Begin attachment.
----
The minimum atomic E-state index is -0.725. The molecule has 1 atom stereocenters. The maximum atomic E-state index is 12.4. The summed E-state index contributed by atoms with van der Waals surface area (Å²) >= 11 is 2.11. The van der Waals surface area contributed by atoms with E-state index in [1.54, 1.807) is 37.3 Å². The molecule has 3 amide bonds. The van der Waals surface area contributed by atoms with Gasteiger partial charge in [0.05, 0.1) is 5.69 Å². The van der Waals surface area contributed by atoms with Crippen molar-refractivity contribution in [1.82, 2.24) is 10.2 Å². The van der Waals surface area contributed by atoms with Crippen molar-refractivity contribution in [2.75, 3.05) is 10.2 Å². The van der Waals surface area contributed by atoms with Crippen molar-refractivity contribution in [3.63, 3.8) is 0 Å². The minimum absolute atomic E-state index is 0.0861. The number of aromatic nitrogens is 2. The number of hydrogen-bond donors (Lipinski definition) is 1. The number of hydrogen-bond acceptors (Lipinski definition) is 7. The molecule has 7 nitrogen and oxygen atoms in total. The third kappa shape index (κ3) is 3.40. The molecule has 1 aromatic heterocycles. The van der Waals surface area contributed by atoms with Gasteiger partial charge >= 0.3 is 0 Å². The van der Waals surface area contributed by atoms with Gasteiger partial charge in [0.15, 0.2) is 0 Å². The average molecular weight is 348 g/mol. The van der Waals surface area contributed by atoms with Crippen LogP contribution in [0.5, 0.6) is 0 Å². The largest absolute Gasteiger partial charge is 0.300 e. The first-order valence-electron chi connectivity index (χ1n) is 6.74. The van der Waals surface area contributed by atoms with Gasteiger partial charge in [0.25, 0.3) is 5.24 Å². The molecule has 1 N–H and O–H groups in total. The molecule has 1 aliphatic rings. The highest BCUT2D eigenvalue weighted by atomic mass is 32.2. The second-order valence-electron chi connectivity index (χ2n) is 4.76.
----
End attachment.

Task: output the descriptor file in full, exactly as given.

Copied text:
The minimum atomic E-state index is -0.725. The molecule has 1 atom stereocenters. The maximum atomic E-state index is 12.4. The summed E-state index contributed by atoms with van der Waals surface area (Å²) >= 11 is 2.11. The van der Waals surface area contributed by atoms with E-state index in [1.54, 1.807) is 37.3 Å². The molecule has 3 amide bonds. The van der Waals surface area contributed by atoms with Gasteiger partial charge in [0.05, 0.1) is 5.69 Å². The van der Waals surface area contributed by atoms with Crippen molar-refractivity contribution in [1.82, 2.24) is 10.2 Å². The van der Waals surface area contributed by atoms with Crippen molar-refractivity contribution in [2.75, 3.05) is 10.2 Å². The van der Waals surface area contributed by atoms with Crippen molar-refractivity contribution in [3.63, 3.8) is 0 Å². The minimum absolute atomic E-state index is 0.0861. The number of aromatic nitrogens is 2. The number of hydrogen-bond donors (Lipinski definition) is 1. The number of hydrogen-bond acceptors (Lipinski definition) is 7. The molecule has 7 nitrogen and oxygen atoms in total. The third kappa shape index (κ3) is 3.40. The molecule has 1 aromatic heterocycles. The van der Waals surface area contributed by atoms with Gasteiger partial charge >= 0.3 is 0 Å². The van der Waals surface area contributed by atoms with Gasteiger partial charge in [0.15, 0.2) is 0 Å². The average molecular weight is 348 g/mol. The van der Waals surface area contributed by atoms with Crippen LogP contribution in [0.5, 0.6) is 0 Å². The largest absolute Gasteiger partial charge is 0.300 e. The first-order valence-electron chi connectivity index (χ1n) is 6.74. The van der Waals surface area contributed by atoms with Gasteiger partial charge in [0.25, 0.3) is 5.24 Å². The molecule has 1 N–H and O–H groups in total. The molecule has 1 aliphatic rings. The highest BCUT2D eigenvalue weighted by atomic mass is 32.2. The second-order valence-electron chi connectivity index (χ2n) is 4.76.